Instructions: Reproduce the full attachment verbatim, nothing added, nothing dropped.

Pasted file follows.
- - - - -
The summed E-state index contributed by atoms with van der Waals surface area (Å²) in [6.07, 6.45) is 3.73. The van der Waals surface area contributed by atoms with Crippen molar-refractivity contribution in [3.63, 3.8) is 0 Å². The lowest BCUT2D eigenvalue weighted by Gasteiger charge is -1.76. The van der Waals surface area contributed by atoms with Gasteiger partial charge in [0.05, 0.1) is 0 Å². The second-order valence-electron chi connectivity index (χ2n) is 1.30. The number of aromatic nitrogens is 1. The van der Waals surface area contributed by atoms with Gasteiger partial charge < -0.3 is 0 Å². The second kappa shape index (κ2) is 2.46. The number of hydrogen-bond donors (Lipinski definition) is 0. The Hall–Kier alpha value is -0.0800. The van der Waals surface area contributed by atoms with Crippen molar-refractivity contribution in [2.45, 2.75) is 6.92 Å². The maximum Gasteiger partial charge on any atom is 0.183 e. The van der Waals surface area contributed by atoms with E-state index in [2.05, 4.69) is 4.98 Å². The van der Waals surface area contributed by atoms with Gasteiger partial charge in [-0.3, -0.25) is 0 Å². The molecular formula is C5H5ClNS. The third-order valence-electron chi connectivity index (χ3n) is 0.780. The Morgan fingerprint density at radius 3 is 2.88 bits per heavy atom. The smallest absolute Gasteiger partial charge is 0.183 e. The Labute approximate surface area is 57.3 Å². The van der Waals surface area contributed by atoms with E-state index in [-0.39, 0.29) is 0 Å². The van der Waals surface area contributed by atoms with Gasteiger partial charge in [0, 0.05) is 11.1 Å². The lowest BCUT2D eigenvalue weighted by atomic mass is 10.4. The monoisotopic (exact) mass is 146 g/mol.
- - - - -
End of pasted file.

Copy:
The summed E-state index contributed by atoms with van der Waals surface area (Å²) in [6.07, 6.45) is 3.73. The van der Waals surface area contributed by atoms with Crippen molar-refractivity contribution in [3.63, 3.8) is 0 Å². The lowest BCUT2D eigenvalue weighted by Gasteiger charge is -1.76. The van der Waals surface area contributed by atoms with Gasteiger partial charge in [0.05, 0.1) is 0 Å². The second-order valence-electron chi connectivity index (χ2n) is 1.30. The number of aromatic nitrogens is 1. The van der Waals surface area contributed by atoms with Gasteiger partial charge < -0.3 is 0 Å². The second kappa shape index (κ2) is 2.46. The number of hydrogen-bond donors (Lipinski definition) is 0. The Hall–Kier alpha value is -0.0800. The van der Waals surface area contributed by atoms with Crippen molar-refractivity contribution in [2.45, 2.75) is 6.92 Å². The maximum Gasteiger partial charge on any atom is 0.183 e. The van der Waals surface area contributed by atoms with E-state index in [2.05, 4.69) is 4.98 Å². The van der Waals surface area contributed by atoms with Gasteiger partial charge in [-0.3, -0.25) is 0 Å². The molecular formula is C5H5ClNS. The third-order valence-electron chi connectivity index (χ3n) is 0.780. The Morgan fingerprint density at radius 3 is 2.88 bits per heavy atom. The smallest absolute Gasteiger partial charge is 0.183 e. The Labute approximate surface area is 57.3 Å². The van der Waals surface area contributed by atoms with E-state index in [-0.39, 0.29) is 0 Å². The van der Waals surface area contributed by atoms with Gasteiger partial charge in [0, 0.05) is 11.1 Å². The lowest BCUT2D eigenvalue weighted by atomic mass is 10.4. The monoisotopic (exact) mass is 146 g/mol.